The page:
Change Data Labels in Charts to Whatever you want [Quick Tip]
We all know that Chart Data Labels help us highlight important data points. When you “add data labels” to a chart series, excel can show either “category” , “series” or “data point values” as data labels.
But what if you want to have a data label that is altogether different, like this:
You can change data labels and point them to different cells using this little trick.
- First add data labels to the chart (Layout Ribbon > Data Labels)
- Define the new data label values in a bunch of cells, like this:
- Now, click on any data label. This will select “all” data labels. Now click once again. At this point excel will select only one data label.
- Go to Formula bar, press = and point to the cell where the data label for that chart data point is defined.
- Repeat the process for all other data labels, one after another. See the screencast.
Points to note:
- This approach works for one data label at a time. So if you have a large chart, you are in for a lot of clicks and manic mouse maneuvering.
- That brings us to Rob Bovey’s Chart Labeler Excel Add-in. This free tool can automate the whole custom chart labeling for you.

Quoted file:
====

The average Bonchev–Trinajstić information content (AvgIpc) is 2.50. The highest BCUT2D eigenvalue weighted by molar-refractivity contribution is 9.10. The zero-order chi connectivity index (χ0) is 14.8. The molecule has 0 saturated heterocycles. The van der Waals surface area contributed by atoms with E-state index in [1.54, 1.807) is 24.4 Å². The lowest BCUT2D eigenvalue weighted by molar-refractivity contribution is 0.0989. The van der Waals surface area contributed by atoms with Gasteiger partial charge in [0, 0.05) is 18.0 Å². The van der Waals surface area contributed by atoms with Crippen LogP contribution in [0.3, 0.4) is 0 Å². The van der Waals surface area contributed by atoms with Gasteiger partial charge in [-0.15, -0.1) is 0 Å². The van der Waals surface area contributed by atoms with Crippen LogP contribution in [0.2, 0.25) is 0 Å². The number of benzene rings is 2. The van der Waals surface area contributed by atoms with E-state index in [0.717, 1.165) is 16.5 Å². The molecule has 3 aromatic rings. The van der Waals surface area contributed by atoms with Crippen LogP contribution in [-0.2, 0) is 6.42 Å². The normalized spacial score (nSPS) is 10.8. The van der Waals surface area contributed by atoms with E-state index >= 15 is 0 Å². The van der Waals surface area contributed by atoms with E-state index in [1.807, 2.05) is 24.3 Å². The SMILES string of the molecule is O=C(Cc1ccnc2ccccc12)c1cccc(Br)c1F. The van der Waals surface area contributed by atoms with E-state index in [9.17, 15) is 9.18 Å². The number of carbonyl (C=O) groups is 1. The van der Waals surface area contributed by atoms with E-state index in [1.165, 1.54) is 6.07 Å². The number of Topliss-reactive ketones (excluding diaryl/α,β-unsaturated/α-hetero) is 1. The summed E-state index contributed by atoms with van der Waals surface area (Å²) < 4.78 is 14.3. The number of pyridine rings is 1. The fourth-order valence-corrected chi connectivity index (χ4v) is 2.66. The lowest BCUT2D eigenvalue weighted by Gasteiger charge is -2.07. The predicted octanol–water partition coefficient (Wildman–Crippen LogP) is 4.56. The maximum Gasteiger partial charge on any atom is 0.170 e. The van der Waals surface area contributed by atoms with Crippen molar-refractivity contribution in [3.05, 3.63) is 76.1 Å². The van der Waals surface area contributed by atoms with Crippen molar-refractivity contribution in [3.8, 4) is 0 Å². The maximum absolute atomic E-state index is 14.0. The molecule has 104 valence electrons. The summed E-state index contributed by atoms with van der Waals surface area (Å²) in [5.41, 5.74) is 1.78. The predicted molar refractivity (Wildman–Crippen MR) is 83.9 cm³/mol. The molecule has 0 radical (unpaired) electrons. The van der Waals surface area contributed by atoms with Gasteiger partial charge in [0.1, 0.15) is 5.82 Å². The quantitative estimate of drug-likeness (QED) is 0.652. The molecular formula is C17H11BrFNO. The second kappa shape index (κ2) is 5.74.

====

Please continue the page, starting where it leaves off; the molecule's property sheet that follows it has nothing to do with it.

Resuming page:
- If you want more formatting options, consider adding text boxes and point them to cells instead. See the smart chart legends post.
Share your Chart Formatting Tricks:
What about you?
Recently in Charting:
- Use Paste Special to Speed up Chart Formatting
- Use Script font to make better incell charts
- Make a Thermo-meter Chart in Excel
- and many more …
Do you want to be awesome in Excel?
Here is a smart way to become awesome in Excel. Just signup for my Excel newsletter. Every week you will receive an Excel tip, tutorial, template or example delivered to your inbox. What more, as a joining bonus, I am giving away a 25 page eBook containing 95 Excel tips & tricks. Please sign-up below:
Your email address is safe with us. Our policies
More awesome tips for you:
Leave a Reply
|How to Get “Either-Or” Condition in Data Validation?||Data Tables & Monte Carlo Simulations in Excel – A Comprehensive Guide|